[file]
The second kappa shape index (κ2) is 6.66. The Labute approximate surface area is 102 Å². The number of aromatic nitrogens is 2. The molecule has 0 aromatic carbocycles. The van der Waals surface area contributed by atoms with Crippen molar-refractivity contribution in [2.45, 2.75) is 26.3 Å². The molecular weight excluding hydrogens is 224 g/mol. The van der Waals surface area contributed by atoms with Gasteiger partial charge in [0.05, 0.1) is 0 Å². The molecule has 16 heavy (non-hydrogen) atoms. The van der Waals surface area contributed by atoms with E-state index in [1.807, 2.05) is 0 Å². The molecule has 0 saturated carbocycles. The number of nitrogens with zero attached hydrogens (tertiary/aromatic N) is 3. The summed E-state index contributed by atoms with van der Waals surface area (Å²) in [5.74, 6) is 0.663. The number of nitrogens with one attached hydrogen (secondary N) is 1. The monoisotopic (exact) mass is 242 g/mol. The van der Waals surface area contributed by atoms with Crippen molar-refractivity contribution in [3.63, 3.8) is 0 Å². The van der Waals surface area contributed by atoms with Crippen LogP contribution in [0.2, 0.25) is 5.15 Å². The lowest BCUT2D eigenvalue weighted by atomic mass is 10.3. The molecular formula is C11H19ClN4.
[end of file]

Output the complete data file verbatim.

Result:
The second kappa shape index (κ2) is 6.66. The Labute approximate surface area is 102 Å². The number of aromatic nitrogens is 2. The molecule has 0 aromatic carbocycles. The van der Waals surface area contributed by atoms with Crippen molar-refractivity contribution in [2.45, 2.75) is 26.3 Å². The molecular weight excluding hydrogens is 224 g/mol. The van der Waals surface area contributed by atoms with Gasteiger partial charge in [0.05, 0.1) is 0 Å². The molecule has 16 heavy (non-hydrogen) atoms. The van der Waals surface area contributed by atoms with E-state index in [1.807, 2.05) is 0 Å². The molecule has 0 saturated carbocycles. The number of nitrogens with zero attached hydrogens (tertiary/aromatic N) is 3. The summed E-state index contributed by atoms with van der Waals surface area (Å²) in [5.74, 6) is 0.663. The number of nitrogens with one attached hydrogen (secondary N) is 1. The monoisotopic (exact) mass is 242 g/mol. The van der Waals surface area contributed by atoms with Crippen molar-refractivity contribution in [3.63, 3.8) is 0 Å². The van der Waals surface area contributed by atoms with Crippen LogP contribution in [0.2, 0.25) is 5.15 Å². The lowest BCUT2D eigenvalue weighted by atomic mass is 10.3. The molecular formula is C11H19ClN4.